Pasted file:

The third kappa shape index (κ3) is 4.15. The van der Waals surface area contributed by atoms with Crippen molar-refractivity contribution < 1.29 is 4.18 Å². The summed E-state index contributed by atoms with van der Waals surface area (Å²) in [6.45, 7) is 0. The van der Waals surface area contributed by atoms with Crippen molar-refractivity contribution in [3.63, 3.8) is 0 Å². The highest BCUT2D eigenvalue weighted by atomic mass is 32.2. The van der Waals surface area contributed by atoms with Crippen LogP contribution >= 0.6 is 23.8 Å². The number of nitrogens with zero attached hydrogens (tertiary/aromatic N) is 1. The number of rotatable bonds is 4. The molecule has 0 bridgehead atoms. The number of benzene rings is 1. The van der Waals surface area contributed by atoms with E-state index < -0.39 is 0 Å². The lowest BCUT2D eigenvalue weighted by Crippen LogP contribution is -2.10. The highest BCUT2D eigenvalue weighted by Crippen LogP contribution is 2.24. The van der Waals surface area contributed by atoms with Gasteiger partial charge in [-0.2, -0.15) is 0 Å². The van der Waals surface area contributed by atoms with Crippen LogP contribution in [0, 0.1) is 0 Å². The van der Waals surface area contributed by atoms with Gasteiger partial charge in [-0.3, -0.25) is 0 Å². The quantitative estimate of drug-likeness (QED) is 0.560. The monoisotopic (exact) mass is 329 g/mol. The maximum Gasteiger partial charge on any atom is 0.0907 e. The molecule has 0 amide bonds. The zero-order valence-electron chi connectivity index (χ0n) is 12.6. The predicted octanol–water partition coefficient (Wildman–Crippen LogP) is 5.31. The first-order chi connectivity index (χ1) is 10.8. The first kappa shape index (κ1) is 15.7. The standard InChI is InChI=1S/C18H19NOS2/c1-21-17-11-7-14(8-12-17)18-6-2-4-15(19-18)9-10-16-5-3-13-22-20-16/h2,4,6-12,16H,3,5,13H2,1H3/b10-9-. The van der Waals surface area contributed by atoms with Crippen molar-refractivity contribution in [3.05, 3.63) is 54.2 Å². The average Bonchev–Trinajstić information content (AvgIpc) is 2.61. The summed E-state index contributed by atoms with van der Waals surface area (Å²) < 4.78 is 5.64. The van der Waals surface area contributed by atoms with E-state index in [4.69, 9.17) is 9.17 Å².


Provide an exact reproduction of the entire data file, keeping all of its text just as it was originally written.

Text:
The third kappa shape index (κ3) is 4.15. The van der Waals surface area contributed by atoms with Crippen molar-refractivity contribution < 1.29 is 4.18 Å². The summed E-state index contributed by atoms with van der Waals surface area (Å²) in [6.45, 7) is 0. The van der Waals surface area contributed by atoms with Crippen molar-refractivity contribution in [3.63, 3.8) is 0 Å². The highest BCUT2D eigenvalue weighted by atomic mass is 32.2. The van der Waals surface area contributed by atoms with Crippen LogP contribution >= 0.6 is 23.8 Å². The number of nitrogens with zero attached hydrogens (tertiary/aromatic N) is 1. The number of rotatable bonds is 4. The molecule has 0 bridgehead atoms. The number of benzene rings is 1. The van der Waals surface area contributed by atoms with E-state index < -0.39 is 0 Å². The lowest BCUT2D eigenvalue weighted by Crippen LogP contribution is -2.10. The highest BCUT2D eigenvalue weighted by Crippen LogP contribution is 2.24. The van der Waals surface area contributed by atoms with Gasteiger partial charge in [-0.2, -0.15) is 0 Å². The van der Waals surface area contributed by atoms with Crippen LogP contribution in [0, 0.1) is 0 Å². The van der Waals surface area contributed by atoms with Gasteiger partial charge in [-0.3, -0.25) is 0 Å². The quantitative estimate of drug-likeness (QED) is 0.560. The monoisotopic (exact) mass is 329 g/mol. The maximum Gasteiger partial charge on any atom is 0.0907 e. The molecule has 0 amide bonds. The zero-order valence-electron chi connectivity index (χ0n) is 12.6. The predicted octanol–water partition coefficient (Wildman–Crippen LogP) is 5.31. The first-order chi connectivity index (χ1) is 10.8. The first kappa shape index (κ1) is 15.7. The standard InChI is InChI=1S/C18H19NOS2/c1-21-17-11-7-14(8-12-17)18-6-2-4-15(19-18)9-10-16-5-3-13-22-20-16/h2,4,6-12,16H,3,5,13H2,1H3/b10-9-. The van der Waals surface area contributed by atoms with Crippen molar-refractivity contribution in [3.05, 3.63) is 54.2 Å². The average Bonchev–Trinajstić information content (AvgIpc) is 2.61. The summed E-state index contributed by atoms with van der Waals surface area (Å²) < 4.78 is 5.64. The van der Waals surface area contributed by atoms with E-state index in [4.69, 9.17) is 9.17 Å².